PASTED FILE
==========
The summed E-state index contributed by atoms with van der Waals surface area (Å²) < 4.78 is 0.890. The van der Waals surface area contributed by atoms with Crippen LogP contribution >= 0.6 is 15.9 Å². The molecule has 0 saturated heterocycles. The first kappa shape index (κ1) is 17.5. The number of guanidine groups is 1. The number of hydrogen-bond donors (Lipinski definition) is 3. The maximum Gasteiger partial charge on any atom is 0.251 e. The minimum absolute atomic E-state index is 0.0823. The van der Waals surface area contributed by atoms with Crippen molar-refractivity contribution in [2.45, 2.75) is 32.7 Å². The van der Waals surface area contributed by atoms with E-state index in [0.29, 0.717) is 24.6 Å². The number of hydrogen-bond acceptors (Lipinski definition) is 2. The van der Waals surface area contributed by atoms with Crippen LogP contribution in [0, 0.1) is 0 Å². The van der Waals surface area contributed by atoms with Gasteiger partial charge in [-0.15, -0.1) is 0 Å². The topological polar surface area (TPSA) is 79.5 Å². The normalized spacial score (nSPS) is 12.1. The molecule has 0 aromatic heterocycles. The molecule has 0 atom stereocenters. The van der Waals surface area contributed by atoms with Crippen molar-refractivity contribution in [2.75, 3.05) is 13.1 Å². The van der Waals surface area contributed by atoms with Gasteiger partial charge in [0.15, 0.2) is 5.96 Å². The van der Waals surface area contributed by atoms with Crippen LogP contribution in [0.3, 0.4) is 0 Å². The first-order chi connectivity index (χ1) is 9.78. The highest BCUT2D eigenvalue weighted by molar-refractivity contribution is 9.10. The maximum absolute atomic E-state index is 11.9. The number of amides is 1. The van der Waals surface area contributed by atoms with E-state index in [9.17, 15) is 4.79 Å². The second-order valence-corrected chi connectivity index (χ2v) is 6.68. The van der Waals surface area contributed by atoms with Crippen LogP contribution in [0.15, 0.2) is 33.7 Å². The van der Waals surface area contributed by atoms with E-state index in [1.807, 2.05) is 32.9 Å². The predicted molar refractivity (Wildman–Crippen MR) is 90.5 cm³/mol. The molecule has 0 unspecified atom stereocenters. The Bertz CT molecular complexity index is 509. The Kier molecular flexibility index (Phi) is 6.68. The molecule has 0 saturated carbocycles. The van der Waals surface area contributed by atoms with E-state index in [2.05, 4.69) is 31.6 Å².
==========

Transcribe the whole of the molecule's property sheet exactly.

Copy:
The summed E-state index contributed by atoms with van der Waals surface area (Å²) < 4.78 is 0.890. The van der Waals surface area contributed by atoms with Crippen LogP contribution >= 0.6 is 15.9 Å². The molecule has 0 saturated heterocycles. The first kappa shape index (κ1) is 17.5. The number of guanidine groups is 1. The number of hydrogen-bond donors (Lipinski definition) is 3. The maximum Gasteiger partial charge on any atom is 0.251 e. The minimum absolute atomic E-state index is 0.0823. The van der Waals surface area contributed by atoms with Crippen molar-refractivity contribution in [2.45, 2.75) is 32.7 Å². The van der Waals surface area contributed by atoms with E-state index in [0.29, 0.717) is 24.6 Å². The number of hydrogen-bond acceptors (Lipinski definition) is 2. The van der Waals surface area contributed by atoms with Crippen LogP contribution in [0, 0.1) is 0 Å². The van der Waals surface area contributed by atoms with Gasteiger partial charge in [-0.15, -0.1) is 0 Å². The topological polar surface area (TPSA) is 79.5 Å². The normalized spacial score (nSPS) is 12.1. The molecule has 0 aromatic heterocycles. The molecule has 0 atom stereocenters. The van der Waals surface area contributed by atoms with Crippen molar-refractivity contribution in [2.75, 3.05) is 13.1 Å². The van der Waals surface area contributed by atoms with Gasteiger partial charge in [0.15, 0.2) is 5.96 Å². The van der Waals surface area contributed by atoms with Crippen LogP contribution in [0.3, 0.4) is 0 Å². The first-order chi connectivity index (χ1) is 9.78. The highest BCUT2D eigenvalue weighted by molar-refractivity contribution is 9.10. The maximum absolute atomic E-state index is 11.9. The number of amides is 1. The van der Waals surface area contributed by atoms with E-state index in [9.17, 15) is 4.79 Å². The second-order valence-corrected chi connectivity index (χ2v) is 6.68. The van der Waals surface area contributed by atoms with Crippen LogP contribution in [0.15, 0.2) is 33.7 Å². The van der Waals surface area contributed by atoms with E-state index in [1.807, 2.05) is 32.9 Å². The predicted molar refractivity (Wildman–Crippen MR) is 90.5 cm³/mol. The molecule has 0 unspecified atom stereocenters. The Bertz CT molecular complexity index is 509. The Kier molecular flexibility index (Phi) is 6.68. The molecule has 0 saturated carbocycles. The van der Waals surface area contributed by atoms with E-state index in [2.05, 4.69) is 31.6 Å².